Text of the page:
The Chinese Crested Dog, also known as the Chinese Crested Dog, is the exotic bird of paradise among all dog breeds with its extraordinary appearance. As extravagant as he looks with his flowing mane and naked body, his character is extremely uncomplicated and lovable.
Images of hairless dogs can be seen on archaeological finds found in the southern hemisphere, in countries far apart. The oldest representations such as wall paintings, ceramics, figures or engravings are 4000 years old. Africa, Portugal, India, Turkey, South and Central America, the Philippines and China are named as sites. It is not certain where the first Chinese Crested dogs appeared.
One theory speaks of African origin, where a mutation is said to have caused the hairlessness of the Canis Africanis. The Chinese crested dogs were highly worshiped in ancient Egypt. Numerous statues and images from the time of the pharaohs show hairless dogs. The whole people loved this graceful race, but ownership was reserved only for the upper classes. The so-called African hairless terriers are said to have reached China by merchant ships at the time of the Han Dynasty (202 BC – 220 AD). In the Far East, the larger hunting and guard dog was bred into a 2 – 3 kilo small dog for living in an elegant home. The Chinese crested dog is said to have reached America from Asia on board tea ships, as the hairless breed is reported in both countries from the 13th century. In Central and Central America, a pre-Azthek Indian culture revered the Chinese Crested Dog for being so loyal and people-loving. And it was said to have mystical powers that could cure asthma, rheumatism, arthritis (which in the case of the latter two diseases is probably due to its use as a hot water bottle). If an owner died, his dog was buried with him so that he could be at his master’s side even after death. The use as a grave object and as a companion of the soul is also passed down from the Chihuahua, who is also said to come from Mexico. Hence another theory of ancestry, according to which Chinese Crested Dogs emerged from crossing with Chihuahuas. Both breeds enjoyed the same dubious honor of being a delicacy on the menu on special occasions.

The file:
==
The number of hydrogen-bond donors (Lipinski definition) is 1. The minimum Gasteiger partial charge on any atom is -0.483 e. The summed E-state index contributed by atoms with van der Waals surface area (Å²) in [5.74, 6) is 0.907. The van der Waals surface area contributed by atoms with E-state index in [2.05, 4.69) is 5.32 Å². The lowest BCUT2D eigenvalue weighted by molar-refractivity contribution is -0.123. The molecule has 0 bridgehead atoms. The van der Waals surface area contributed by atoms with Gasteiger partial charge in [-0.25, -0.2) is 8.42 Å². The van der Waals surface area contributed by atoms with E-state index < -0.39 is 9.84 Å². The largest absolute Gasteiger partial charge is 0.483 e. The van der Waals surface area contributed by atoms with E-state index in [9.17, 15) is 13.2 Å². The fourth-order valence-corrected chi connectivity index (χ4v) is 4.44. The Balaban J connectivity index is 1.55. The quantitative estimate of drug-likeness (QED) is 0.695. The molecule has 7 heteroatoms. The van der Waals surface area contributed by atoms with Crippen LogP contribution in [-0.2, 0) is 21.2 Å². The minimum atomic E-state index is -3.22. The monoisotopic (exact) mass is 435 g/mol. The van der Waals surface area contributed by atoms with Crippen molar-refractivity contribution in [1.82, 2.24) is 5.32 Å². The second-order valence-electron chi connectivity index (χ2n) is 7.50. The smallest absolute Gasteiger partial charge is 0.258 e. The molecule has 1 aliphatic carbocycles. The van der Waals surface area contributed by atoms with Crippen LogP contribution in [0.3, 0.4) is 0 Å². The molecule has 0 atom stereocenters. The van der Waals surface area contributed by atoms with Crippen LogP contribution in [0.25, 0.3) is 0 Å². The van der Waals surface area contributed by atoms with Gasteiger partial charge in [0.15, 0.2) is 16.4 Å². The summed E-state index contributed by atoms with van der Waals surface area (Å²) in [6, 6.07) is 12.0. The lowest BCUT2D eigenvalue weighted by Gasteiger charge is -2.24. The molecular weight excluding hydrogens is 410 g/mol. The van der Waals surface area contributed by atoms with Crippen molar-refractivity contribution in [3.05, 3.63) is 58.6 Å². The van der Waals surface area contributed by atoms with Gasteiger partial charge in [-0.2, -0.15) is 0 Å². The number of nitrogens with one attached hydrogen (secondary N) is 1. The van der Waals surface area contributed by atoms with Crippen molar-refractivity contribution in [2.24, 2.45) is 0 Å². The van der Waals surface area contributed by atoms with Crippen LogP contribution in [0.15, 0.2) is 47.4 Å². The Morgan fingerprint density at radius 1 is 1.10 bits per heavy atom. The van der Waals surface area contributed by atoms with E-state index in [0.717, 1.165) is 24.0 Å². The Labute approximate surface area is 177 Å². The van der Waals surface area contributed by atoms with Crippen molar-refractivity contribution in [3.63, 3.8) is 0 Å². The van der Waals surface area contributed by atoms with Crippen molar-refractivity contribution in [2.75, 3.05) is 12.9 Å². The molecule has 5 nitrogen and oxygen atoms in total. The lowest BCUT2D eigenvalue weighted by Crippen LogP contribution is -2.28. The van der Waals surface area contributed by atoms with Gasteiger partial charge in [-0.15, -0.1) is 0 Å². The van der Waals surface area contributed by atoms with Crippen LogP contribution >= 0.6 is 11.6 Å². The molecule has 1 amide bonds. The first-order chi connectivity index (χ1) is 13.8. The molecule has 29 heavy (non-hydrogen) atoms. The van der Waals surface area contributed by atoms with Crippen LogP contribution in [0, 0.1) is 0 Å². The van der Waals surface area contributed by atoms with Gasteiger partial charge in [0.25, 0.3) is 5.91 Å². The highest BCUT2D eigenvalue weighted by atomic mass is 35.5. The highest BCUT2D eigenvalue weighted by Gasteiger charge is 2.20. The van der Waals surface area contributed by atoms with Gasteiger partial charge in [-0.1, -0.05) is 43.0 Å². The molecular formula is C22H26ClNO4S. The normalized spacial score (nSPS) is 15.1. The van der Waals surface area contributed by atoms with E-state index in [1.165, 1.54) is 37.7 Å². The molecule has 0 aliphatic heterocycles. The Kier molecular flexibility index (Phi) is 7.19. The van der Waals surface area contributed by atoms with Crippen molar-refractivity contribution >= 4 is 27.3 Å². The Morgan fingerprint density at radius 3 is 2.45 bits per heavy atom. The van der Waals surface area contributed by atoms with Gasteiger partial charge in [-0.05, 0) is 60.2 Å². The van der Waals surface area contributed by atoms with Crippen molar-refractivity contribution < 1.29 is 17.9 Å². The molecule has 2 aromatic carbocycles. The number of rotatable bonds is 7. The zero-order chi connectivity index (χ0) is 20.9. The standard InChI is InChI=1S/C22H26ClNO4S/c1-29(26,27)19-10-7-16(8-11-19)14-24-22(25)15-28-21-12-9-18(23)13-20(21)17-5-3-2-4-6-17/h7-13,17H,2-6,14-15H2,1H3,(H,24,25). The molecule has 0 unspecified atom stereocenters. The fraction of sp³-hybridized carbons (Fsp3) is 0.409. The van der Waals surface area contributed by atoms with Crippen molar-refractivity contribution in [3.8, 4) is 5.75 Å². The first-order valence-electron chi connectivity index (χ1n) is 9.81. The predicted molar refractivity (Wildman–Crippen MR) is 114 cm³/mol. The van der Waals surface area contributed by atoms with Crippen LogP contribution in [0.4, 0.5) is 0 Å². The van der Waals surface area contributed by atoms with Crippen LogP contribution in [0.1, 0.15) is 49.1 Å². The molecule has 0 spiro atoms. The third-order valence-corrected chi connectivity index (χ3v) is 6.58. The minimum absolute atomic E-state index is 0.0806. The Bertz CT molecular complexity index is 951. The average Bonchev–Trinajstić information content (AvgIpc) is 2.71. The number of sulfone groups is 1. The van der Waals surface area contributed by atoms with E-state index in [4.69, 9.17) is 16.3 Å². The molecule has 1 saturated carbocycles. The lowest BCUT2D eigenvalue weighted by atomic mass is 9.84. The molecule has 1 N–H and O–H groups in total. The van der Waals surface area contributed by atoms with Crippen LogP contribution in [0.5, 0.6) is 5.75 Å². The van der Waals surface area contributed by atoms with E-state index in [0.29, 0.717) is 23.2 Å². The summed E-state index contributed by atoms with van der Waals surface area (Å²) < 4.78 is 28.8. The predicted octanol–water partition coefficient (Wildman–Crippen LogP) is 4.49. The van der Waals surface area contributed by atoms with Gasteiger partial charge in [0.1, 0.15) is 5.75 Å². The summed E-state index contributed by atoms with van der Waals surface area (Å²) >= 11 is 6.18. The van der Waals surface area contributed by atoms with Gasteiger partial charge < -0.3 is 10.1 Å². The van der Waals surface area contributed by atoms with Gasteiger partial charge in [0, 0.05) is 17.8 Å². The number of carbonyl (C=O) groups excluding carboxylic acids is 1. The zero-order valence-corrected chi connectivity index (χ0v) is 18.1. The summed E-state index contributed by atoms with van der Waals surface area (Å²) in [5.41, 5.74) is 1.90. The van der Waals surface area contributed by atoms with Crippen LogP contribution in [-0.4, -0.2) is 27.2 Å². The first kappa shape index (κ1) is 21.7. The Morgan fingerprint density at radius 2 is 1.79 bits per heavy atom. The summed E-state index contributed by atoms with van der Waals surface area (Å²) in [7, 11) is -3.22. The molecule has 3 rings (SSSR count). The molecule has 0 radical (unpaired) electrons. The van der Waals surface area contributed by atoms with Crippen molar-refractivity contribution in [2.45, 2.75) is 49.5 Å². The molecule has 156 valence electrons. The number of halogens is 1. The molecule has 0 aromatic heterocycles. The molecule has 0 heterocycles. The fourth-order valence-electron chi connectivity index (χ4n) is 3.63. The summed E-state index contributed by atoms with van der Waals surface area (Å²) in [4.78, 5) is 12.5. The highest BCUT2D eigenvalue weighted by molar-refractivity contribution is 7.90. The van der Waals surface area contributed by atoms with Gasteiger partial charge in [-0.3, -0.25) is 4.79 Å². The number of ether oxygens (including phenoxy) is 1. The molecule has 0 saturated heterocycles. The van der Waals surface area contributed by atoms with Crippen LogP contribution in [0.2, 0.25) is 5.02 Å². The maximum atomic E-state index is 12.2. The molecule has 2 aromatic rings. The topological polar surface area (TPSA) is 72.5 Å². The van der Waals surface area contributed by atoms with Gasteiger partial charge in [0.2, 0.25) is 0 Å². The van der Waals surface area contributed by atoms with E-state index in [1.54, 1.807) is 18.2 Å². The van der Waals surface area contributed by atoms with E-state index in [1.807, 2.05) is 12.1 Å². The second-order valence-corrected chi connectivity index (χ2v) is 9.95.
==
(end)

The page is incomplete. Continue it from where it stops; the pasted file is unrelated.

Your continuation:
In the travel reports of Christopher Columbus, who discovered America in 1492, hairless dogs are mentioned. According to this, there is a possibility that the Chinese Crested Dogs came to Europe from Central America and Mexico, again by sea. During the months of voyages by ship, the dogs were used as pied pies and perhaps also as a living food supply. Back in Spain, the rare animals were sold to rich aristocrats. Hairless dogs can also be seen in paintings owned by the Vatican depicting street scenes during the Roman Empire. Despite the abundance of records, there are no reliable records of the Chinese Crested Dog. European sailors in the 17th century unanimously report the hairless race in Asia. The British show judge and dog lover WK Taunton brought back rare dog breeds from his world trips between 1850 and 1860, including the Chinese Crested Dog. He started breeding and presented his male “Chinese Emperor” at an exhibition. However, the committee reacted strange and declined an assessment. A seat in the London Zoo seemed more appropriate to the judges.
Chinese crested dogs were seen as a real curiosity at American exhibitions at the turn of the century, after which they disappeared from the scene for almost 50 years. The recognition as a breed in Great Britain would last until 1965, in 1991 the American Kennel Club joined. Since the official breed standards existed, the number of breeders has also increased slowly. In Germany, Mr. Joachim Weinberg established the Chinese Crested Dog. He saw the first copy in 1943 at an exhibition in Vienna and was extremely fascinated by its unique appearance. With the import of the first animals from the USA in 1967, the first German breeding began and the entry in the VDH. In 1978 the first German exhibitor founded the CER in the VDH. Due to growing awareness and popularity, the Chinese Crested Club was later founded in Lübeck, to which Mr. Weinberg belongs as an honorary member and judge. Despite the breed name “Chinese”, an Asian origin is controversial because there are very similar breeds recognized by the FCI with the Mexican and Peruvian hairless dogs. The question of how the dogs got to America tries to explain another theory: The first immigrants are said to have brought the hairless dogs with them from Asia via the Behring Strait via Alaska to Central America.